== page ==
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Archw
31st January 2007, 10:50 PM
I am on a committee of a national organization called Associated General Contractors. Our committee is called the Electronic Information Systems committee (http://www.agc.org/page.ww?section=Technology&name=Electronic+Information+Systems+Committee) and we are getting ready to have our annual meeting.

As background, I am the MIS person for our company. For the last year +- I have been learning to use Linux. I started with Fedora FC4 then went to FC5 and now FC6. I use it on my personal laptop and have probably installed it twenty times and I am sort of getting the hang of it (sort of being the operative word). I know there are other flavors of Linux but have never used them (not enough time in the day). I have read everything I can get my hands on on Linux and really enjoy using it. I have deployed it to one jobsite as sort of a beta test site. The interesting thing there is that the guy had never really used a computer and had no preconceived notion of "that's not the way Windows does it" and the test has been great.

I have to give a brief presentation this Saturday on Linux to my fellow committee members. There are so many resources I am not sure where to start. Would any of y'all have any suggestions? My thoughts are to sort of outline what it is, how many people use it, the issues surrounding the windows fear factor etc. I don't want to get too deep but I'd like to wake up more people to the virtues of the product.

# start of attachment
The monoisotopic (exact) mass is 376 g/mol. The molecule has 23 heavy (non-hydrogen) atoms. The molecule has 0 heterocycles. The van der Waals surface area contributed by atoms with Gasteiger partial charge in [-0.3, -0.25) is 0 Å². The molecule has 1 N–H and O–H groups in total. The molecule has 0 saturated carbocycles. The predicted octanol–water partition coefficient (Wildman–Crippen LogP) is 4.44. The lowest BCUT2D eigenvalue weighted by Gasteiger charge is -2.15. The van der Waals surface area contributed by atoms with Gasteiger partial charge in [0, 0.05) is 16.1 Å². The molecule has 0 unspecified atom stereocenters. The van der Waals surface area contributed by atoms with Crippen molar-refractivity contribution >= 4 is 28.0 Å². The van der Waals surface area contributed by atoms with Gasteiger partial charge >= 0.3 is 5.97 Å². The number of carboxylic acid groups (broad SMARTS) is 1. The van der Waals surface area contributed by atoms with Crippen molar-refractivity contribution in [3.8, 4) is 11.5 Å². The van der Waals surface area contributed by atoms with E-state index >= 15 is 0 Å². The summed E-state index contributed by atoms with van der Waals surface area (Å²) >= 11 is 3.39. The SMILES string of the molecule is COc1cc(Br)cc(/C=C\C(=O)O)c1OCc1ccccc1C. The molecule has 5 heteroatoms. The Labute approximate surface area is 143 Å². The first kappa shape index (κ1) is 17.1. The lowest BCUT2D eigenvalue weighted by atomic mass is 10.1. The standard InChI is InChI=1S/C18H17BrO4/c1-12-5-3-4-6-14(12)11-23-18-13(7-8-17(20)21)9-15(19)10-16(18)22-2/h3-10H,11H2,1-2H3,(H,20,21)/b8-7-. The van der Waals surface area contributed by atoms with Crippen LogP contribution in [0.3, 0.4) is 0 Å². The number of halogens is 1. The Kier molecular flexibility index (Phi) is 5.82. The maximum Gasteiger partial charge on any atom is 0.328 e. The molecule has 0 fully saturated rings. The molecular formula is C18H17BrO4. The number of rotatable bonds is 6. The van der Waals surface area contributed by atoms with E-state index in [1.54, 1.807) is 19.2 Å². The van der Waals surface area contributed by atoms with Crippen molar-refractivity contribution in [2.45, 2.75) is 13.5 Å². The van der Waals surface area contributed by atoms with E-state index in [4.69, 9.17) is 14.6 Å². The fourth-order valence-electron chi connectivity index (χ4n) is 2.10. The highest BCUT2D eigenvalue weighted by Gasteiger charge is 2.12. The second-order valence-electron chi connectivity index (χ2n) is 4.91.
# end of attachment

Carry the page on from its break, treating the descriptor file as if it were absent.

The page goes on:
Any help any of you could provide would be welcome and deeply appreciated!

Arch
Parks Construction
www.tuparks.com

phkahler
31st January 2007, 11:18 PM
If by "presentation" you intend to use a computer (say a powerpoint type thing) by all means use one running Linux. Don't point it out ahead of time, just use it and only make a note of it when you're done. If it's not that type of presentation ignore everything I said :-)

bob
1st February 2007, 12:09 AM
Minor suggestion, but I wouldn't take the 'fanboy' approach and downplay Windows too much. Since the majority of the people may only have been exposed to Windows and used to it, negative statements may be resented. Low or free cost, stability, security and the ability to work with existing systems may be good points.